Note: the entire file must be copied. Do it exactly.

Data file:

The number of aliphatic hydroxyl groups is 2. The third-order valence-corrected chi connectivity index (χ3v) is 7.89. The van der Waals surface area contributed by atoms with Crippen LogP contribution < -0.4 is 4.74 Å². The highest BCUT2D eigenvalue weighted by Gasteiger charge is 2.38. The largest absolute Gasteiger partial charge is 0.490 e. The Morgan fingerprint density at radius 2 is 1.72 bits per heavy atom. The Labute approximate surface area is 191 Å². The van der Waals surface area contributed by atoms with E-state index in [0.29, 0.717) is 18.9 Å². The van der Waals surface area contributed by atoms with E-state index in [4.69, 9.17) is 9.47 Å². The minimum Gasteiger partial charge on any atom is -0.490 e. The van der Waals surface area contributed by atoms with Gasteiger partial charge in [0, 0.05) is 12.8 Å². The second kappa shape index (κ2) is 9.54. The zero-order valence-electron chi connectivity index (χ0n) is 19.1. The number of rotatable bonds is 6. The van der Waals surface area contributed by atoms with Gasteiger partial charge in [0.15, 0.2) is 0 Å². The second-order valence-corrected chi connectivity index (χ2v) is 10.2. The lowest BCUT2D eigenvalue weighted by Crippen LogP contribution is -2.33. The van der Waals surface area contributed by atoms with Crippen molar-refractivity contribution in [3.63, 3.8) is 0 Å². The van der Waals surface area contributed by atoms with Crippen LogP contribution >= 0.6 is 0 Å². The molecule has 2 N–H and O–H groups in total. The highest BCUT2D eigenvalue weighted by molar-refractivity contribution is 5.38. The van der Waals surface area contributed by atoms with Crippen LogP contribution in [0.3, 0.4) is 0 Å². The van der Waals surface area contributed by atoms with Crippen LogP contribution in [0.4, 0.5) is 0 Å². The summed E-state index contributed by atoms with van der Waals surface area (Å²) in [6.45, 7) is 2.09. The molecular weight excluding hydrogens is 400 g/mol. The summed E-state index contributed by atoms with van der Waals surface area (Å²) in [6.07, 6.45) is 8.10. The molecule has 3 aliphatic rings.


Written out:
The number of aliphatic hydroxyl groups is 2. The third-order valence-corrected chi connectivity index (χ3v) is 7.89. The van der Waals surface area contributed by atoms with Crippen LogP contribution < -0.4 is 4.74 Å². The highest BCUT2D eigenvalue weighted by Gasteiger charge is 2.38. The largest absolute Gasteiger partial charge is 0.490 e. The Morgan fingerprint density at radius 2 is 1.72 bits per heavy atom. The Labute approximate surface area is 191 Å². The van der Waals surface area contributed by atoms with E-state index in [0.29, 0.717) is 18.9 Å². The van der Waals surface area contributed by atoms with E-state index in [4.69, 9.17) is 9.47 Å². The minimum Gasteiger partial charge on any atom is -0.490 e. The van der Waals surface area contributed by atoms with Gasteiger partial charge in [0, 0.05) is 12.8 Å². The second kappa shape index (κ2) is 9.54. The zero-order valence-electron chi connectivity index (χ0n) is 19.1. The number of rotatable bonds is 6. The van der Waals surface area contributed by atoms with Gasteiger partial charge in [0.15, 0.2) is 0 Å². The second-order valence-corrected chi connectivity index (χ2v) is 10.2. The lowest BCUT2D eigenvalue weighted by Crippen LogP contribution is -2.33. The van der Waals surface area contributed by atoms with Crippen molar-refractivity contribution in [3.63, 3.8) is 0 Å². The van der Waals surface area contributed by atoms with Crippen LogP contribution >= 0.6 is 0 Å². The molecule has 2 N–H and O–H groups in total. The highest BCUT2D eigenvalue weighted by molar-refractivity contribution is 5.38. The van der Waals surface area contributed by atoms with Crippen LogP contribution in [0.3, 0.4) is 0 Å². The van der Waals surface area contributed by atoms with Crippen LogP contribution in [0.4, 0.5) is 0 Å². The summed E-state index contributed by atoms with van der Waals surface area (Å²) in [6.45, 7) is 2.09. The molecular weight excluding hydrogens is 400 g/mol. The summed E-state index contributed by atoms with van der Waals surface area (Å²) in [6.07, 6.45) is 8.10. The molecule has 3 aliphatic rings.